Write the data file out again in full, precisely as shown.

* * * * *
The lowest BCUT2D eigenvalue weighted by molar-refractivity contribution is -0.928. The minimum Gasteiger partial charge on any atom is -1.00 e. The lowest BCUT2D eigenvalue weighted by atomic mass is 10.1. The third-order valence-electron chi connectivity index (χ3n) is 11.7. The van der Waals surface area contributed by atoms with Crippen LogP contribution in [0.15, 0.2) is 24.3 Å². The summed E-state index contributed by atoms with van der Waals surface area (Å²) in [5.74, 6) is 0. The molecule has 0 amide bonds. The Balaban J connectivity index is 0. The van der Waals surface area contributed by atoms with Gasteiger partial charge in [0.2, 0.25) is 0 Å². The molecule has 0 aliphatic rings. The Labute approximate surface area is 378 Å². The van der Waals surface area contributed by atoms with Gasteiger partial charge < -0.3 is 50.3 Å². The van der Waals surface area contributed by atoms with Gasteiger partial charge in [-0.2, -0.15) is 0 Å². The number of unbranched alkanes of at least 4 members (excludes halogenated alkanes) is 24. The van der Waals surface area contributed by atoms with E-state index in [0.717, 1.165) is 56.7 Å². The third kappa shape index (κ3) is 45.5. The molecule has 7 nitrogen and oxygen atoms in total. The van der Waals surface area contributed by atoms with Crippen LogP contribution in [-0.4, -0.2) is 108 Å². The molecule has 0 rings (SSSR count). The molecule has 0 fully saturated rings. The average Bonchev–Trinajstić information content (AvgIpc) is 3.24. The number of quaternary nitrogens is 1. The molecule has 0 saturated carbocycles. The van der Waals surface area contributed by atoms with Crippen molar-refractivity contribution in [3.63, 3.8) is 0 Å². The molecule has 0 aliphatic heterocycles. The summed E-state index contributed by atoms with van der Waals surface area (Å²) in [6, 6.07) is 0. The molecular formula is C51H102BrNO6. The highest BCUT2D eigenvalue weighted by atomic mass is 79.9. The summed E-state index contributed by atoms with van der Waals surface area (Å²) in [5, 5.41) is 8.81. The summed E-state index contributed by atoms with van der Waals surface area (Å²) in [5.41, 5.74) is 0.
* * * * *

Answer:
The lowest BCUT2D eigenvalue weighted by molar-refractivity contribution is -0.928. The minimum Gasteiger partial charge on any atom is -1.00 e. The lowest BCUT2D eigenvalue weighted by atomic mass is 10.1. The third-order valence-electron chi connectivity index (χ3n) is 11.7. The van der Waals surface area contributed by atoms with Crippen LogP contribution in [0.15, 0.2) is 24.3 Å². The summed E-state index contributed by atoms with van der Waals surface area (Å²) in [5.74, 6) is 0. The molecule has 0 amide bonds. The Balaban J connectivity index is 0. The van der Waals surface area contributed by atoms with Gasteiger partial charge in [0.2, 0.25) is 0 Å². The molecule has 0 aliphatic rings. The Labute approximate surface area is 378 Å². The van der Waals surface area contributed by atoms with Gasteiger partial charge < -0.3 is 50.3 Å². The van der Waals surface area contributed by atoms with Gasteiger partial charge in [-0.2, -0.15) is 0 Å². The number of unbranched alkanes of at least 4 members (excludes halogenated alkanes) is 24. The van der Waals surface area contributed by atoms with E-state index in [0.717, 1.165) is 56.7 Å². The third kappa shape index (κ3) is 45.5. The molecule has 7 nitrogen and oxygen atoms in total. The van der Waals surface area contributed by atoms with Crippen LogP contribution in [-0.4, -0.2) is 108 Å². The molecule has 0 rings (SSSR count). The molecule has 0 fully saturated rings. The average Bonchev–Trinajstić information content (AvgIpc) is 3.24. The number of quaternary nitrogens is 1. The molecule has 0 saturated carbocycles. The van der Waals surface area contributed by atoms with Crippen molar-refractivity contribution in [3.63, 3.8) is 0 Å². The molecule has 0 aliphatic heterocycles. The summed E-state index contributed by atoms with van der Waals surface area (Å²) in [6, 6.07) is 0. The molecular formula is C51H102BrNO6. The highest BCUT2D eigenvalue weighted by atomic mass is 79.9. The summed E-state index contributed by atoms with van der Waals surface area (Å²) in [5, 5.41) is 8.81. The summed E-state index contributed by atoms with van der Waals surface area (Å²) in [5.41, 5.74) is 0.